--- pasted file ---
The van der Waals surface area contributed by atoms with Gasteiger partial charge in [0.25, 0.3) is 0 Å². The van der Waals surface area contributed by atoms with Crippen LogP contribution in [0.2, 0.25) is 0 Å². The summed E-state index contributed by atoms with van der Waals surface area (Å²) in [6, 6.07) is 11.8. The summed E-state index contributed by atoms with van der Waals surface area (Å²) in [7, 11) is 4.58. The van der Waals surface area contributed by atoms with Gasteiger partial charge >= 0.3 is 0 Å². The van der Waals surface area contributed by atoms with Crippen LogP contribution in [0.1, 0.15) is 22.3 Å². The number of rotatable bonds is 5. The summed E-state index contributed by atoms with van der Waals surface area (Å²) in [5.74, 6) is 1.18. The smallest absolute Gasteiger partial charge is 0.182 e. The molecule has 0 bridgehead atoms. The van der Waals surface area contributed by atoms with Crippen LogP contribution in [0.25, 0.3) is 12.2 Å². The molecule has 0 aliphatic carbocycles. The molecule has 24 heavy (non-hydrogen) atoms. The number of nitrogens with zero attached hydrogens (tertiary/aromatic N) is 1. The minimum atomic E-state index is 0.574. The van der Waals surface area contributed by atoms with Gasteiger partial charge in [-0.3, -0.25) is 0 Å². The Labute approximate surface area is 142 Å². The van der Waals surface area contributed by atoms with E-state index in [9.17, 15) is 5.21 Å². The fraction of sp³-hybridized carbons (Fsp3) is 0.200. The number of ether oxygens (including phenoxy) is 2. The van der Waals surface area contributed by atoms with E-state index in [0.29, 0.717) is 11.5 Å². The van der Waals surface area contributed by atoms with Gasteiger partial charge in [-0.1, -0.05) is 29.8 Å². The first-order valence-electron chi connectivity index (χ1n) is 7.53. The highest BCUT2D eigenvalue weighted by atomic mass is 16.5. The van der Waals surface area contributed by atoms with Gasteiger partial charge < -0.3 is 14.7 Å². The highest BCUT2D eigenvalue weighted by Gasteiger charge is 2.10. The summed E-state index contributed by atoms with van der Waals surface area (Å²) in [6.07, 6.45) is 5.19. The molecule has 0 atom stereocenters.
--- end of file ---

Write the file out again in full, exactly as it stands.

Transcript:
The van der Waals surface area contributed by atoms with Gasteiger partial charge in [0.25, 0.3) is 0 Å². The van der Waals surface area contributed by atoms with Crippen LogP contribution in [0.2, 0.25) is 0 Å². The summed E-state index contributed by atoms with van der Waals surface area (Å²) in [6, 6.07) is 11.8. The summed E-state index contributed by atoms with van der Waals surface area (Å²) in [7, 11) is 4.58. The van der Waals surface area contributed by atoms with Gasteiger partial charge >= 0.3 is 0 Å². The van der Waals surface area contributed by atoms with Crippen LogP contribution in [0.1, 0.15) is 22.3 Å². The number of rotatable bonds is 5. The summed E-state index contributed by atoms with van der Waals surface area (Å²) in [5.74, 6) is 1.18. The smallest absolute Gasteiger partial charge is 0.182 e. The molecule has 0 bridgehead atoms. The van der Waals surface area contributed by atoms with Crippen LogP contribution in [0.25, 0.3) is 12.2 Å². The molecule has 0 aliphatic carbocycles. The molecule has 24 heavy (non-hydrogen) atoms. The number of nitrogens with zero attached hydrogens (tertiary/aromatic N) is 1. The minimum atomic E-state index is 0.574. The van der Waals surface area contributed by atoms with Gasteiger partial charge in [-0.3, -0.25) is 0 Å². The Labute approximate surface area is 142 Å². The van der Waals surface area contributed by atoms with E-state index in [9.17, 15) is 5.21 Å². The fraction of sp³-hybridized carbons (Fsp3) is 0.200. The number of ether oxygens (including phenoxy) is 2. The van der Waals surface area contributed by atoms with E-state index in [0.29, 0.717) is 11.5 Å². The van der Waals surface area contributed by atoms with Gasteiger partial charge in [-0.1, -0.05) is 29.8 Å². The first-order valence-electron chi connectivity index (χ1n) is 7.53. The highest BCUT2D eigenvalue weighted by atomic mass is 16.5. The van der Waals surface area contributed by atoms with Gasteiger partial charge < -0.3 is 14.7 Å². The highest BCUT2D eigenvalue weighted by Gasteiger charge is 2.10. The summed E-state index contributed by atoms with van der Waals surface area (Å²) in [6.07, 6.45) is 5.19. The molecule has 0 atom stereocenters.